Open for business

The Business Clinic, led by professor Brian Krumm, provides legal services to local businesses and entrepreneurs while allowing students to learn the ins and outs of transactional law. The clinic boasts a fascinating variety of clients, so we decided to imagine what a city block featuring some of these businesses might look like.
July 7, 2015 4:33 pm

By Roger Hagy Jr. | Illustration by Len Stuart

Originally published in Tennessee Law, Spring 2015


The Business Clinic, led by professor Brian Krumm, provides legal services to local businesses and entrepreneurs while allowing students to learn the ins and outs of transactional law. The clinic boasts a fascinating variety of clients, so we decided to imagine what a city block featuring some of these businesses might look like.

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1.  iCare Academic LLC is a partnership between faculty of UT’s colleges of Nursing and Engineering to provide electronic medical records (EMRs) for students to use in simulated educational settings. The clinic created the LLC and drafted beta-testing, employment, consulting, and end-user agreements. Wolters Kluwer acquired iCare (now called DocuCare), for which the clinic helped negotiate and draft the asset purchase agreement to sell the company and later formed a new business entity to pursue future opportunities.

2.  490 BioTech, named a Top 10 Innovation in 2013 by The Scientist Magazine, is led by UT microbiology scientists. The company develops patent-protected bioluminescent human cell lines genetically programmed to report on biological events that affect their metabolic status, which accelerates the pace of new drug discovery and the testing process while reducing overall costs. The clinic worked with the scientists to establish 490 BioTech as a corporation and drafted material-transfer, licensing, and nondisclosure agreements and a corporate conflict-of-interest policy.

3.  Seismix LLC produces ZMIX, a zero-calorie cocktail additive. The Business Clinic is currently helping Seismix trademark ZMIX for a variety of purposes, and for more than a year, they have been using the trademark to sell products in Tennessee and Georgia.

4.  Nutraceutical Discoveries Inc. was formed by UT Professor Emeritus of Nutrition Michael Zemel to commercialize his development, Innutria, which, when added to a food or drink, is intended to help the body burn fat more efficiently. The clinic helped the company enter into a venture capital transaction.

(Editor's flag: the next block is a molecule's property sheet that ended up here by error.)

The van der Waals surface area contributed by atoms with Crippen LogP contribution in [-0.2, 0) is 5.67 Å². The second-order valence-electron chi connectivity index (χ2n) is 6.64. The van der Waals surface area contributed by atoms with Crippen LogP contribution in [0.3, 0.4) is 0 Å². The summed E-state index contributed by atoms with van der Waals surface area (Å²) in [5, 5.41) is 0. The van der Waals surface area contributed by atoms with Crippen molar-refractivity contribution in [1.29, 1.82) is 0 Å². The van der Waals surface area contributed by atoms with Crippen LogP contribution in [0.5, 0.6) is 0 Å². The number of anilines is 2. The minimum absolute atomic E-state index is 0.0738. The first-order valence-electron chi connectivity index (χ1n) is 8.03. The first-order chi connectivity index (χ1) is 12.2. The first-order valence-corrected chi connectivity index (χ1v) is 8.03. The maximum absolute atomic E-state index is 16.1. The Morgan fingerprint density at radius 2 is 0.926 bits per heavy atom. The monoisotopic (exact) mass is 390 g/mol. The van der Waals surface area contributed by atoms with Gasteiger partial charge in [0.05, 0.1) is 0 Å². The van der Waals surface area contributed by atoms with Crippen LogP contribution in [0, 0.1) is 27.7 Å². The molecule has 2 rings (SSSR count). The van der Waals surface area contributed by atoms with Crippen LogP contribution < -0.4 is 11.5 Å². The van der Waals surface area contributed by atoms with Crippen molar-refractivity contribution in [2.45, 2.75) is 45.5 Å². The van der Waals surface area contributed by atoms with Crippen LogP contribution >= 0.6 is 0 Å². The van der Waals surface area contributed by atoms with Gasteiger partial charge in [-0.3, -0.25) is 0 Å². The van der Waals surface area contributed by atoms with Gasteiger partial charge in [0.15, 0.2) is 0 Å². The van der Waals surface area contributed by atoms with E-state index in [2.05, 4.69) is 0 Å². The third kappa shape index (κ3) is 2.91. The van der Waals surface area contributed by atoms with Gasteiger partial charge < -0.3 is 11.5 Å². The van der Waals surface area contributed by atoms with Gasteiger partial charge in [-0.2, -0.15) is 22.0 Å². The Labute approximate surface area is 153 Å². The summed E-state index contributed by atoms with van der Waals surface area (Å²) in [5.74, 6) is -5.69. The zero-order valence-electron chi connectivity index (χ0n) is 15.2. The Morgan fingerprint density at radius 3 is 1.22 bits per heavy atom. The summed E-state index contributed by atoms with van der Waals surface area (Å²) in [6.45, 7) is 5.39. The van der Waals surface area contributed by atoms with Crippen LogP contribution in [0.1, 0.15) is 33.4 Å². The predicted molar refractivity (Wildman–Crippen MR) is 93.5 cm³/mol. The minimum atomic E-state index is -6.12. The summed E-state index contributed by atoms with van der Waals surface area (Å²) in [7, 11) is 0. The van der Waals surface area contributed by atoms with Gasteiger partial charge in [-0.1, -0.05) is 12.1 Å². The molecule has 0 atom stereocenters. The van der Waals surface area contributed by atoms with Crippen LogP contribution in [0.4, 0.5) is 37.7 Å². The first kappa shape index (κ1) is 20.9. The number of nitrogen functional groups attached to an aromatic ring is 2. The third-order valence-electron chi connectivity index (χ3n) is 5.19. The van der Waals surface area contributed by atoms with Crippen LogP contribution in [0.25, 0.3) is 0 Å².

5.  BBB Elastomers LLC markets Superelastomer technology, a polymer (discovered by UT scientists) that promises to replace conventional rubber with something stronger and greener. The clinic formed the LLC and prepared nondisclosure and material- transfer agreements.

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6.  Solex LLC is developing a peptide agent and an imaging test to help doctors detect and diagnose amyloidosis, an under-diagnosed disease for which no imaging test is currently available. Amyloidosis can trigger Alzheimer’s disease and contribute to heart failure, type 2 diabetes, rheumatoid arthritis, and twenty-three other diseases that can lead to death. The Business Clinic created the LLC and operating agreement for Solex and helped the company, comprised of scientists with the UT Graduate School of Medicine, complete a licensing agreement with the UT Research Foundation (UTRF).

7.  Floodlight Genomics LLC was founded by UT entomology professor Kurt Lamour to market an application he developed that increases genetic testing capacity while reducing cost. The clinic formed the LLC, obtained a licensing agreement with UTRF, and drafted a sublicensing agreement.

8.  Open Door Church is a small, predominantly African American church that entered into a rental agreement with an option to buy the facility it had been using for the past twelve years. However, upon full payment of the obligations under the lease, the landlord refused to surrender the deed. The clinic first attempted to negotiate with the landlord on the church’s behalf, but later filed an action in the Knox County Chancery Court to resolve the issue. The mediation was successful, and the parties have entered into a settlement agreement. The church is now the owner of the property.

9.  Rentique LLC is a Knoxville-based mobile boutique business that offers customers a variety of high-quality, trendy clothing through a rental service in which customers wear an item for a fraction of the purchase price at a typical boutique clothing store. The clinic drafted Rentique’s articles of organization and an operating agreement and is currently developing a licensing agreement and customer contracts.

10.  HessJett LLC, which provides private aviation services within the Southeast, is the first client of UT Law’s new Trademark Clinic, affiliated with the Business Clinic and also led by law professor Brian Krumm. The Trademark Clinic is helping Terry Hess, the sole owner of HessJett, obtain trademark registration for his company’s name and logo. Ultimately, the trademark application will be evaluated by an attorney with the US Patent and Trademark Office, whose Law School Clinic Certification Pilot Program helped launch the new Trademark Clinic at the College of Law.